Making Appointments & Insurance
We accept cash and Visa/MasterCard (credit and debit) cards. All CREDIT card payments will be subject to a 5% surcharge. Please be advised that payment is required at time of treatment. Unfortunately we can no longer accept personal cheques.
Pet health insurance is recommended because of the increasing cost factors associated with the unexpected treatment of dogs and other animals. If anything happens, pet care costs can add up without insurance.
Many firms cover the cost of the surgeries (both standard and advanced), radiographic examinations, treatment of specific conditions, laboratory fees and more. There is a waiting period with most insurance firms after starting your policy so it’s good to start early and enrol the dogs or other pets before they become adults.
Pet insurance gives you some protection against potentially large veterinary bills, and means you can make a decision about your pet’s treatment and future based on maintaining and improving their quality of life, not around whether or not you can afford the treatment.
It is important that your pet fasts from solid food from 11pm the previous night of the appointed surgery. This means no food but they should have free access to water at all times, unless otherwise advised by the vet.
After your pet has undergone surgery and is discharged your job during the recovery period at home is just as important as the surgery. Expect your pet to be drowsy with poor balance after surgery and anaesthesia. Do not allow the dog to jump in an out of the car. Sudden movements can damage the dog’s stitches and cause serious pain.
Your pet will be given pain relief during their time in the clinic and you will receive pain relief tablets to administer to your pet at home.
Every pet discharged from the our clinics receives detailed instructions about wound management, home care of your pet, at-home physical therapy (if required), exercise restrictions and time lines for recovery. These recommendations are based on the type of surgery your pet has received and individualised for each patient.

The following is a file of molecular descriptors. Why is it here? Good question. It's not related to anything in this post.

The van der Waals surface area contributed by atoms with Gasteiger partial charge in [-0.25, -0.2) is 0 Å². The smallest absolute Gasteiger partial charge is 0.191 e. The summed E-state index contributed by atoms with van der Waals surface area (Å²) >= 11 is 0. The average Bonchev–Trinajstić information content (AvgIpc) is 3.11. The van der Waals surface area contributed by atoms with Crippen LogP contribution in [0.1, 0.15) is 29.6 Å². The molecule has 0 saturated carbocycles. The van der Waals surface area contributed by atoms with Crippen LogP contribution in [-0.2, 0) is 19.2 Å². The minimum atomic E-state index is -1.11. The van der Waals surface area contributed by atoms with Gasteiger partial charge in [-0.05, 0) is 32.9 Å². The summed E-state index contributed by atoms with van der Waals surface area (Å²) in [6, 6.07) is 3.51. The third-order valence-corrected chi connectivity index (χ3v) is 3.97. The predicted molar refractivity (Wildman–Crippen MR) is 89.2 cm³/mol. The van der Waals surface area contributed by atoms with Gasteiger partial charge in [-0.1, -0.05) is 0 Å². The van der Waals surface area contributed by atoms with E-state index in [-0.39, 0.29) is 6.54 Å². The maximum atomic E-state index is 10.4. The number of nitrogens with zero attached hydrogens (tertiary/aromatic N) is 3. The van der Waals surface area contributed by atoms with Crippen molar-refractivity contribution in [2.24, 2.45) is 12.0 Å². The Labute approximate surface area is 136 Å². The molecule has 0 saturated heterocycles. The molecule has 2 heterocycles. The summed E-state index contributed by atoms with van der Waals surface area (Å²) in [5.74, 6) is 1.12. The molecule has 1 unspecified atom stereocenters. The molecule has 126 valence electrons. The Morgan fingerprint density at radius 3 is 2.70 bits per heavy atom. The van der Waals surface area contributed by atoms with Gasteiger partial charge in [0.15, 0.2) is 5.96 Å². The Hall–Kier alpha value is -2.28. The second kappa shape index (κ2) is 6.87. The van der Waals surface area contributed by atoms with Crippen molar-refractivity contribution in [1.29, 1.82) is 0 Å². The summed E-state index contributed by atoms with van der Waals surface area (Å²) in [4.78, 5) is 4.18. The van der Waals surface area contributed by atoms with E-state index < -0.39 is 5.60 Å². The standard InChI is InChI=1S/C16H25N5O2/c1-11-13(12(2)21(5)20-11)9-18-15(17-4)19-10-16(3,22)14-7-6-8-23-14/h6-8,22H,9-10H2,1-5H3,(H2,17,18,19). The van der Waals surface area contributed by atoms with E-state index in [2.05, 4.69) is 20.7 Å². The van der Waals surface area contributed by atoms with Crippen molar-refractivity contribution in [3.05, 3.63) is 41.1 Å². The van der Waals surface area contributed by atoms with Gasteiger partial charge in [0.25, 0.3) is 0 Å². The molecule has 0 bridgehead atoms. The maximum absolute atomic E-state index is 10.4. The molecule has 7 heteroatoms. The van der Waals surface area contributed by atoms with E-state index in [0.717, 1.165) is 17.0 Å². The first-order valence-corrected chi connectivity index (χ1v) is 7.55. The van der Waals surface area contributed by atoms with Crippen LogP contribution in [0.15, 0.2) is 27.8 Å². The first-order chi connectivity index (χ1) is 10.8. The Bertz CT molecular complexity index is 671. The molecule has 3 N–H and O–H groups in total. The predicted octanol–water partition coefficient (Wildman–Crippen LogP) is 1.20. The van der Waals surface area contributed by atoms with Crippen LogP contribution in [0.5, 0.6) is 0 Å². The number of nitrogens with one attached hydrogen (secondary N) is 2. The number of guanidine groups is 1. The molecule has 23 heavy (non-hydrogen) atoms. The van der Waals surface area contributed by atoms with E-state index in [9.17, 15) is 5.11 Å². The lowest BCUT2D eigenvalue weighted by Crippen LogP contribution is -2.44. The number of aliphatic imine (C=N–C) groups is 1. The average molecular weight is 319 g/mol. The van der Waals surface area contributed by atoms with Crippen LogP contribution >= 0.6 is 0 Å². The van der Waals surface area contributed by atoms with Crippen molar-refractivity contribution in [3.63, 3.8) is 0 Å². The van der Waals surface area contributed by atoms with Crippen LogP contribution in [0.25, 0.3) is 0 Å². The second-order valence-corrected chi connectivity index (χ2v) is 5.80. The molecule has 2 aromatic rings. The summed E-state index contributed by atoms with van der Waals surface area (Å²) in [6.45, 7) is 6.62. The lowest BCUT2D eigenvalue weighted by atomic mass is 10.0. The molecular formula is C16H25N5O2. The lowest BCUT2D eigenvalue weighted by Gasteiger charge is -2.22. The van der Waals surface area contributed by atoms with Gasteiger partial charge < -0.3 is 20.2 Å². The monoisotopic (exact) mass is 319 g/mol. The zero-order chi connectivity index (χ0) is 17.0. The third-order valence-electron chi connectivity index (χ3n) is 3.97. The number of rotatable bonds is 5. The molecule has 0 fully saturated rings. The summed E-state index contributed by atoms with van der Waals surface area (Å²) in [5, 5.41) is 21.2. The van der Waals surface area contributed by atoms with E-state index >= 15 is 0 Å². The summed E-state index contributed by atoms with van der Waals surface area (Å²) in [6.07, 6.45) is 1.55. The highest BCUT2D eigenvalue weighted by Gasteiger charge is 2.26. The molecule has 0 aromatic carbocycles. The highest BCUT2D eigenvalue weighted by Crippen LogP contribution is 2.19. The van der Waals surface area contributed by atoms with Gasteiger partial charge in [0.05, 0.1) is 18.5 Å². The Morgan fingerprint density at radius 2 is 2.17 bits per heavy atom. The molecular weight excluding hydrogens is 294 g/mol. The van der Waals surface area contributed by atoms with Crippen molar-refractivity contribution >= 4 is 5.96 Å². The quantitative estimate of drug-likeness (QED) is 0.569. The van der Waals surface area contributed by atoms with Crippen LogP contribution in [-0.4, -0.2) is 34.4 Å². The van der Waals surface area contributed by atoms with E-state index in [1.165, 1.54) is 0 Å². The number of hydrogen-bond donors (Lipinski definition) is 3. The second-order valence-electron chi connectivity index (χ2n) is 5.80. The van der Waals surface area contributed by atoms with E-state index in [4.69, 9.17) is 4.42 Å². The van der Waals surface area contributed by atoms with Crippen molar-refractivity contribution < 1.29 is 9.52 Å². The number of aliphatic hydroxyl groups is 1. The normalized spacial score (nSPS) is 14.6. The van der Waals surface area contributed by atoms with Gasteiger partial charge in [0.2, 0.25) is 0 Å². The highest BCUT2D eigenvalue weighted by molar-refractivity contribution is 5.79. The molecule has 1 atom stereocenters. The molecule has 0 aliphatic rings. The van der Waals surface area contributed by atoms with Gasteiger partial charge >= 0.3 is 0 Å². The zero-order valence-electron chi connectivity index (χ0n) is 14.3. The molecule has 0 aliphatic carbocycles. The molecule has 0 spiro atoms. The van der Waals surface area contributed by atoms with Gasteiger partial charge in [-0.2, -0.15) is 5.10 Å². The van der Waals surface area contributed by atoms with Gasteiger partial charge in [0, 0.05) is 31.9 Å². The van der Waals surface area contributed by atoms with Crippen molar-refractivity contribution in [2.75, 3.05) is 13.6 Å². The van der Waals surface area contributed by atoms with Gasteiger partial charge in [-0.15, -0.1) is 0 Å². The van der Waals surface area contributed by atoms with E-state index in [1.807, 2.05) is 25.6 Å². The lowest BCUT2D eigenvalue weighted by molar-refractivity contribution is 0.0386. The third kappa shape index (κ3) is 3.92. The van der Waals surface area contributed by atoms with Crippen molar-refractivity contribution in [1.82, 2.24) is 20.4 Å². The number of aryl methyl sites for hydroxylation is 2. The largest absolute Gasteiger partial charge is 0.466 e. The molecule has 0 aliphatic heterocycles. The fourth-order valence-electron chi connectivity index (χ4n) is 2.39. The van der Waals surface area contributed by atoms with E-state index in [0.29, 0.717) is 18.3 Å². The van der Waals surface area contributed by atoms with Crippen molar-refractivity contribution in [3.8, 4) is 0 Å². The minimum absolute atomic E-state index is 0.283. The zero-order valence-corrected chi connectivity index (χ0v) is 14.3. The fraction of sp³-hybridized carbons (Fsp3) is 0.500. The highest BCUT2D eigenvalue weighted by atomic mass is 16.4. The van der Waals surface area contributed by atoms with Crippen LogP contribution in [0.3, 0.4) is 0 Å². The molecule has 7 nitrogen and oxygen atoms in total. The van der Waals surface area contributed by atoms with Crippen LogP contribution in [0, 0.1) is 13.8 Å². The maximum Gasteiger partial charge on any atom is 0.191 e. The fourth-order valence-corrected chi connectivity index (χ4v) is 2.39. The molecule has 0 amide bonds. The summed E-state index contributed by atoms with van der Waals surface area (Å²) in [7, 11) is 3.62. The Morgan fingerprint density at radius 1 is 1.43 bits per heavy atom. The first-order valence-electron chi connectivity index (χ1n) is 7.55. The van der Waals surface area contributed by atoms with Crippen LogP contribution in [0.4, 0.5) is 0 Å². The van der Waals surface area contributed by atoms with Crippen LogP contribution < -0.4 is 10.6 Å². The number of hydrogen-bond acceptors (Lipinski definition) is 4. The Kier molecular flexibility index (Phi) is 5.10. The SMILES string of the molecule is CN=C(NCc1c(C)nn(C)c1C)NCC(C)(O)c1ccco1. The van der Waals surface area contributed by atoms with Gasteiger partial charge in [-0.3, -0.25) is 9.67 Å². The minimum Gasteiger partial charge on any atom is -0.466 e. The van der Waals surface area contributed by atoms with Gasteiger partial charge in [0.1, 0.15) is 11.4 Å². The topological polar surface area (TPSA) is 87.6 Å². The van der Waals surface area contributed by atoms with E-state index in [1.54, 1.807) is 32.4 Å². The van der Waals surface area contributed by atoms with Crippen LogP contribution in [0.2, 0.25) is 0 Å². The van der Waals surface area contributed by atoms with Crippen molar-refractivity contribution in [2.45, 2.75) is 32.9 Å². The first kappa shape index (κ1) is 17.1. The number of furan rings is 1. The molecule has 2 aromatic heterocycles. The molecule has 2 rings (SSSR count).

My Pet Doesn’t Seem Well
Your pet can’t tell you that they aren’t feeling well, so it’s up to each owner to notice the signs of illness or injury. You should contact us to schedule an appointment if your pet displays any of the symptoms in the (non-exhaustive) list below:
• Lack of appetite
• Weight loss or weight gain
• Short temper
• Lack of energy
• Dizziness, imbalance, or circling
• Excessive shedding
• Dry or loose stools
• Drinking too much or too little
Please note that this is not an exhaustive list. If your pet exhibits any signs that do not seem normal, call us right away.
Your Pet’s General Health
Is it important to vaccinate my pet? When?
Vaccinations should be given priority by pet owners as they improve the resistance of your pet against specific diseases that frequently cause problems or can be fatal to your pet.
It is recommended that puppies begin their vaccinations from 8 weeks, receiving a second dose 2-4 weeks later.
Adult dogs should then be vaccinated annually (referred to as a ‘booster’) to maintain their levels of immunity.
Kittens should receive 2 vaccines against cat flu and feline enteritis 3-4 weeks apart starting from 9 weeks. If your kitten will have access to the outdoors or shares the home with other cats that have (or have ever had) outdoor access, we recommend vaccination against feline leukaemia also.
Adult cats (even indoor cats) require annual re-vaccination with a single dose to maintain levels of immunity.
It is important to note that vaccination is usually required at least one week in advance if you intend sending your dog to a boarding kennel. Kennel cough vaccines provide immunity for one year. Kennel cough is a highly contagious condition that causes an uncomfortable and harsh cough which may lead to more serious respiratory conditions such as bronchitis and pneumonia.